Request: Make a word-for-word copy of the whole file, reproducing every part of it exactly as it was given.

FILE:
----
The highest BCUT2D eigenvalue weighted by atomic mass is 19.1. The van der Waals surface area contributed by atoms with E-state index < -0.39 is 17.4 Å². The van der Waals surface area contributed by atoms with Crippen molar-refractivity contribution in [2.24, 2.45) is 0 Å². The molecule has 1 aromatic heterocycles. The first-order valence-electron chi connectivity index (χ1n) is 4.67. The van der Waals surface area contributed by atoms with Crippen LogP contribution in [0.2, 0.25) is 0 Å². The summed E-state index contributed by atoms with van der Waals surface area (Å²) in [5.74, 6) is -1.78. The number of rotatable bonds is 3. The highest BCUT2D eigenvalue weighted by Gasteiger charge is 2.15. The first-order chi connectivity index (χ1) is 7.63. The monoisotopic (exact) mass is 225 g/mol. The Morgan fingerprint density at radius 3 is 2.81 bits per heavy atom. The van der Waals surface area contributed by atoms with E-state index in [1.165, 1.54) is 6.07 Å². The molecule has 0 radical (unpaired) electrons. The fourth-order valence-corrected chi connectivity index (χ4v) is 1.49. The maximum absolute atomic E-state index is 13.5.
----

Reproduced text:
The highest BCUT2D eigenvalue weighted by atomic mass is 19.1. The van der Waals surface area contributed by atoms with E-state index < -0.39 is 17.4 Å². The van der Waals surface area contributed by atoms with Crippen molar-refractivity contribution in [2.24, 2.45) is 0 Å². The molecule has 1 aromatic heterocycles. The first-order valence-electron chi connectivity index (χ1n) is 4.67. The van der Waals surface area contributed by atoms with Crippen LogP contribution in [0.2, 0.25) is 0 Å². The summed E-state index contributed by atoms with van der Waals surface area (Å²) in [5.74, 6) is -1.78. The number of rotatable bonds is 3. The highest BCUT2D eigenvalue weighted by Gasteiger charge is 2.15. The first-order chi connectivity index (χ1) is 7.63. The monoisotopic (exact) mass is 225 g/mol. The Morgan fingerprint density at radius 3 is 2.81 bits per heavy atom. The van der Waals surface area contributed by atoms with E-state index in [1.165, 1.54) is 6.07 Å². The molecule has 0 radical (unpaired) electrons. The fourth-order valence-corrected chi connectivity index (χ4v) is 1.49. The maximum absolute atomic E-state index is 13.5.